Friday, September 27, 2013

The Spirituality of Ordinary Life

The following was a talk, not a sermon or a homily, that I presented at a dinner in honor and thanksgiving for three nurses who responded to a man who had suffered cardiac arrest at a graduation ceremony. The man, Peter, is alive and well today due in large part to the actions of these three nurses who knew their vocation and responded in service of their neighbor. The purpose of my talk was to encourage them in their God-given vocations and to see the miracles that God is performing by them and through them each and every day.
You are probably aware that there is a war going on today. Ok, so you’re aware that there are many wars going on today. But, I’m not talking about Afghanistan, Egypt, or Syria. I’m not even talking about politics, education, healthcare, or the “culture war”. No, the war that I am talking about involves our understanding and expectations concerning the supernatural, the spiritual, the miraculous, and the divine. You see, there is a war going on here, in that belief in the spiritual is being attacked and undermined both from without, that is from naturalistic and materialistic philosophies and worldviews and the people who hold them, as much as it is being attacked and undermined from within, that is, from spiritual religions and denominations and the people who hold them. What I mean is that spirituality has come to be understood as something absolutely, unequivocably distinct and separate from the material and earthly stuff of which this world consists and from the mundane, day to day lives of the people who claim to believe in the supernatural, the spiritual, the miraculous, and the divine.
A quick Google search for the definition of the word miracle demonstrates my point. It reads: “A surprising and welcome event that is not explicable by natural or scientific laws and is therefore considered to be the work of a divine agency.” Did you catch the part about being “not being explicable [that is, explainable] by natural or scientific laws”? That’s a huge problem! Why is it necessary that the miraculous not be explicable by natural or scientific laws? Is it only those things and events that we cannot explain that are to be attributed to God? Well, that’s very convenient for atheists and for the contemporary breed of materialistic naturalist neo-Darwinian scientists and philosophers who consider belief in the supernatural, the spiritual, the miraculous, and the divine a form of insanity, a disease, and a moral evil. For such as these, this definition permits them to dismiss anything that they cannot explain as merely a gap in their scientific knowledge that will, in time, be bridged and the possibility of the divine eliminated.
However, too often those who consider themselves spiritual think in this same way: For something to count as a miracle, and possibly be attributed to God, it has to be unexplainable by nature and science. The result of this is, first, that we play directly into the hands of those who wish to discount and discredit spirituality altogether, and second, we often look for, and think that we find, God in the wrong places, and we too often fail to find Him working in the places He has promised to be.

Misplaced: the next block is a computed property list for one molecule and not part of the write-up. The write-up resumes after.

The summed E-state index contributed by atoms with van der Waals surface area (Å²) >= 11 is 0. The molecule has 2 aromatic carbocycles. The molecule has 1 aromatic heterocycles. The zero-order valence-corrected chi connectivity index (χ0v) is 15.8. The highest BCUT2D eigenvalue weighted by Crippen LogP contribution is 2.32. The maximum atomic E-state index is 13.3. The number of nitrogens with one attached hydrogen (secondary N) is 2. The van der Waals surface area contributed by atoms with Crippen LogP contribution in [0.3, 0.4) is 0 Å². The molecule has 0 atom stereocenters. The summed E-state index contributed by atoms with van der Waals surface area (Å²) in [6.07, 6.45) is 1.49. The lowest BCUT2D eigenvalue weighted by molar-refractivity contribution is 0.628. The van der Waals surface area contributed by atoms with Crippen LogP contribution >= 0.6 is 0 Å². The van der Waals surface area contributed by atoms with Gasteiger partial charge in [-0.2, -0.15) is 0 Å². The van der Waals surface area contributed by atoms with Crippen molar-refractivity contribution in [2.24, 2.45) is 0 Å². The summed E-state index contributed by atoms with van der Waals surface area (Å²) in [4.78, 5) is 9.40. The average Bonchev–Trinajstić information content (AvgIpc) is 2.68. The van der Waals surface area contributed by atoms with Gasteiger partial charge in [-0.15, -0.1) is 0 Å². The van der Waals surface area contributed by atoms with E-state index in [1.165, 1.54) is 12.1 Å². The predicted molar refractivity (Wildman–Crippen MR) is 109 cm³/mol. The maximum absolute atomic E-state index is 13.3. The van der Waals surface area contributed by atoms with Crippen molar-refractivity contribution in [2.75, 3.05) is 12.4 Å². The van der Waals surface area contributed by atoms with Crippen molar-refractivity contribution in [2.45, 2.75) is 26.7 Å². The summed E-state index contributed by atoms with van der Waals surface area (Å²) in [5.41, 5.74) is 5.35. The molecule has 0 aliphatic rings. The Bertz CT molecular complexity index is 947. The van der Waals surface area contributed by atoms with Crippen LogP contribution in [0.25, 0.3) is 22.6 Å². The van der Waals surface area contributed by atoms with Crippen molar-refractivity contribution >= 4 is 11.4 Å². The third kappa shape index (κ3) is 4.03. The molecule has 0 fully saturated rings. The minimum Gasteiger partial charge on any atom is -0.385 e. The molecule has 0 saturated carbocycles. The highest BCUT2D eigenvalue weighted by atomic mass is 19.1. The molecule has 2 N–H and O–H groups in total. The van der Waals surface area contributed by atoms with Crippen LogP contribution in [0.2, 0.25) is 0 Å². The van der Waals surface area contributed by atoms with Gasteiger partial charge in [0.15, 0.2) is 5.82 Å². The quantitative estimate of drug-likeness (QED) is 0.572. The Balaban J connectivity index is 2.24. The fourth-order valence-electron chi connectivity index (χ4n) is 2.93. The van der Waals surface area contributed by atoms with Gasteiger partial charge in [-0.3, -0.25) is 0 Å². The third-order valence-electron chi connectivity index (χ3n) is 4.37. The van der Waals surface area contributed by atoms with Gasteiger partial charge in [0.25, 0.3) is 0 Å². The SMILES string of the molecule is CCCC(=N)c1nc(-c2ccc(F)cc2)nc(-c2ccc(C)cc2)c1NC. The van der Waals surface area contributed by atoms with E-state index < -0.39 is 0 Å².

But, what are those places where God has promised to be? Where is God working in this world? You see, what I’m talking about here is the spirituality, not of the extraordinary and the unnatural, but, rather, the spirituality of the ordinary, mundane, day to day lives that you and I lead in this world. I’m talking about how God works with you and through you for the benefit of your family, your friends, your neighbors, and, yes, even complete strangers. This is a spirituality that is rooted, not in the inexplicable, the unnatural, and the non-scientific, but in the incarnation of Jesus Christ, God in the flesh dwelling amongst us.
Perhaps, however, that is where the problem and the confusion lie: in the incarnation of Jesus Christ. For, surely, this was the miracle of all miracles! God became a man and made His dwelling with us, in our flesh, in the world that He had made. If the incarnation is true – and it most assuredly is – then, I hope that it is needless to say, that changes everything. Why does it change everything? The incarnation changes everything because God is not merely afar, outside of nature and time and everything that we know, live, and experience in our lives, but He has permanently penetrated, entered, and taken up flesh and blood, bone, in the material world of atoms and cells and gravitational forces, rays and particles of light, etc. In other words, the God who made all things permeates all things and sustains all things. God entered this world in the flesh and blood human body and soul of Jesus Christ. He lived in that body, was tempted in that body, suffered and died in that body, rose from the dead and ascended back into heaven in that body. Now, Jesus fills and permeates all things visible and invisible. Therefore, Jesus is in this world still. He is with you at all times. And you have become His hands, His heart, and His mouth to all His people whom He shed His precious blood to redeem from sin and death.